Harvard | Ms. Female Sales Leader
GMAT 740 (target), GPA 3.45
Chicago Booth | Mr. Unilever To MBB
GRE 308, GPA 3.8
Harvard | Mr. Finance
GMAT 750, GPA 3.0
MIT Sloan | Ms. Rocket Engineer
GMAT 710, GPA 3.9
Harvard | Mr. Defense Engineer
GMAT 730, GPA 3.6
Kellogg | Mr. Maximum Impact
GMAT Waiver, GPA 3.77
Kellogg | Mr. Concrete Angel
GRE 318, GPA 3.33
Chicago Booth | Mr. Healthcare PM
GMAT 730, GPA 2.8
INSEAD | Mr. Product Manager
GMAT 740, GPA 63%
Kellogg | Ms. Sustainable Development
GRE N/A, GPA 3.4
UCLA Anderson | Mr. SME Consulting
GMAT 740, GPA 3.55 (as per WES paid service)
Wharton | Mr. Future Non-Profit
GMAT 720, GPA 8/10
Harvard | Mr. Military Quant
GMAT 730, GPA 3.6
Harvard | Mr. Healthcare PE
GRE 340, GPA 3.5
Harvard | Mr. Renewables Athlete
GMAT 710 (1st take), GPA 3.63
Kellogg | Ms. Big4 M&A
GMAT 740, GPA 3.7
Duke Fuqua | Mr. Army Aviator
GRE 314, GPA 3.8
Harvard | Ms. Gay Techie
GRE 332, GPA 3.88
INSEAD | Mr. INSEAD Aspirant
GRE 322, GPA 3.5
Chicago Booth | Ms. Indian Banker
GMAT 740, GPA 9.18/10
Stanford GSB | Mr. Army Engineer
GRE 326, GPA 3.89
Duke Fuqua | Mr. Salesman
GMAT 700, GPA 3.0
Tuck | Mr. Liberal Arts Military
GMAT 680, GPA 2.9
Columbia | Mr. Energy Italian
GMAT 700, GPA 3.5
Duke Fuqua | Mr. Quality Assurance
GMAT 770, GPA 3.6
Harvard | Mr. African Energy
GMAT 750, GPA 3.4
NYU Stern | Ms. Luxury Retail
GMAT 730, GPA 2.5

Savvy Advice For MBA Applicants In India


Graduates at the Indian School of Business. Photo courtesy of the Indian School of Business

How personally connected do you get to your clients?

It’s one of these experiences where you get to know someone at a very close level. If you have been able to add value beyond what is expected, clients come back to you for more advice. It is very gratifying. I had a candidate who was working in Europe for a major consumer products company but in a function that wasn’t the front end of the business. He was in more of a process role and this person’s personality was more suited to business development or marketing. He looked at business school and didn’t think he had a profile for a top end program.

But you could see this person had done a few things that business schools would appreciate. He ultimately got into Kellogg and INSEAD and because his wife was working in Germany, he took up INSEAD for personal reasons to be closer to his wife. He told me how I was able to instill in him the confidence that his family instilled in him in 29 years. That was feedback from the heart. He was obviously happy that someone could achieve what he did.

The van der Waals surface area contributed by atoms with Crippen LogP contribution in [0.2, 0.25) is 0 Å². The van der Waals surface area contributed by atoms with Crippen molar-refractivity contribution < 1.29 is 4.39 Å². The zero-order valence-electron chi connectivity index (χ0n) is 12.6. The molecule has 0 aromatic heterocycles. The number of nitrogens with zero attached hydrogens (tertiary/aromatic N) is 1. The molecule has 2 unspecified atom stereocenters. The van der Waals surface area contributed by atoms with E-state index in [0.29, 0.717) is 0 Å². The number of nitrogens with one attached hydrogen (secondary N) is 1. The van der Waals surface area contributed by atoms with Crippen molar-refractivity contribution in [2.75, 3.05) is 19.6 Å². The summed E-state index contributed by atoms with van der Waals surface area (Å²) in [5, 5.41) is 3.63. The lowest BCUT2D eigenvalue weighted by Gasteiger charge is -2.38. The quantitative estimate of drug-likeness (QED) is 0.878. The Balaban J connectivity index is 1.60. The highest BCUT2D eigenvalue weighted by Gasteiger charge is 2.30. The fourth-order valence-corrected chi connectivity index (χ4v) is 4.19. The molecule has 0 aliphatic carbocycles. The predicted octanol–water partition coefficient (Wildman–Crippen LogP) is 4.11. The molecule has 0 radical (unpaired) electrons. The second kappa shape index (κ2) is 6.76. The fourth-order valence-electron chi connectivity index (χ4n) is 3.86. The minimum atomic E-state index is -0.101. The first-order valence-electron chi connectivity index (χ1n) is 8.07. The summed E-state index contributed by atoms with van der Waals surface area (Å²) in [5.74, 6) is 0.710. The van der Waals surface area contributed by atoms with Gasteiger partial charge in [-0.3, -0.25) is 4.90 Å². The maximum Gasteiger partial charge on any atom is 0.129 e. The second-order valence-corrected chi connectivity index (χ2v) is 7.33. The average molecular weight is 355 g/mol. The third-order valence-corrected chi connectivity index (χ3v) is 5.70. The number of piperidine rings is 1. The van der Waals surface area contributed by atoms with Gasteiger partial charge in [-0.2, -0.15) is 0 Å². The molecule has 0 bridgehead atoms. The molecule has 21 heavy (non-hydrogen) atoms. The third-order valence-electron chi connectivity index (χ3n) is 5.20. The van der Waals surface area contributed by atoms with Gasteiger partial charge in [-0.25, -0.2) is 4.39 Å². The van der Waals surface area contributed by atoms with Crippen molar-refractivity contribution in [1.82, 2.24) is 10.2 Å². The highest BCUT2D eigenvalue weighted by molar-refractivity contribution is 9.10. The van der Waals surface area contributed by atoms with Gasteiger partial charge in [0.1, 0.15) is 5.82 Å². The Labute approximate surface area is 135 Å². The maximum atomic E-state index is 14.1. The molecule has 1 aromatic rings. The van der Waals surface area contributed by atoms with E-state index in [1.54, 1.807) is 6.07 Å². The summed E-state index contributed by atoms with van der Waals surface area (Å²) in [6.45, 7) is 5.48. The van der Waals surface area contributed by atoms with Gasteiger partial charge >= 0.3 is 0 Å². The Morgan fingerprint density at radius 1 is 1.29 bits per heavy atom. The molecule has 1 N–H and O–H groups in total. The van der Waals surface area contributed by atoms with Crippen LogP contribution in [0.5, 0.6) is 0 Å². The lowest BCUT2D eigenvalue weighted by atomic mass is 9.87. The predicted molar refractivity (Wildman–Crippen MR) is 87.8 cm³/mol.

After graduation last year he came back after a couple of offers from top end firms and I played the same role for him. He got an offer from a top global consulting firm, But he had more of an IT background and he had actually applied for their technology process and they encouraged him to look at the general management practice. He wasn’t giving himself the confidence he deserved. His question was: Should I take something I know I’m good at even though it may not give me that breadth of experience? Or should I throw myself in the deep and go there?

I encouraged him to take the dive. He still stays in touch. Someone who you developed a deeper relationship with lets you know what a difference you made in his life.

Given the tough odds against Indian candidates, how many schools should someone from India apply to?

You have to ask yourself what schools would you be happy to attend? That builds your list. Five is the optimal number. Five well chosen schools tend to be the right target for any client. It shouldn’t be fewer.

Sometimes Indian applicants might want to apply to eight or nine and you have to tell them they need to understand the school so the school can understand them. It’s often not possible to help them know eight schools intimately.

And what do you recommend to help an applicant understand a school?

It’s going beyond the school’s website and not having a sense of false security by reading so-called insider guides. You want to engage with current students and recent grads. You want to take advantage of information sessions in India by being the first to arrive and the last to leave. It’s human contract, even by Skype or email, where you can get some dialogue going with members of that community. Sometimes, we encourage them to look at opportunities that might come if they are visiting the West Coast for work. If they have a couple of schools on their list, they can stop by and visit them.

Do Indian candidates tend to favor certain business schools?

Yes. A typical example is Michigan Ross. It tends to be quite a favorite with Indian applicants because a lot of people may have gone their for undergrad and know the school. Wharton tends to be another favorite but it gets a lot of applicants from other geographies, too. Still, at those schools maybe even less than half is the admit rate for Indians as it is for the general applicant pool.

DON’T MISS: AT INDIA’S LEADING BUSINESS SCHOOL, THE JOBS ARE PLENTIFUL & THE STUDENTS SATISFIED or INDIAN & CHINESE MBA APPLICANTS FACE HIGHER REJECTION RATES

About The Author

John A. Byrne is the founder and editor-in-chief of C-Change Media, publishers of Poets&Quants and four other higher education websites. He has authored or co-authored more than ten books, including two New York Times bestsellers. John is the former executive editor of Businessweek, editor-in-chief of Businessweek. com, editor-in-chief of Fast Company, and the creator of the first regularly published rankings of business schools. As the co-founder of CentreCourt MBA Festivals, he hopes to meet you at the next MBA event in-person or online.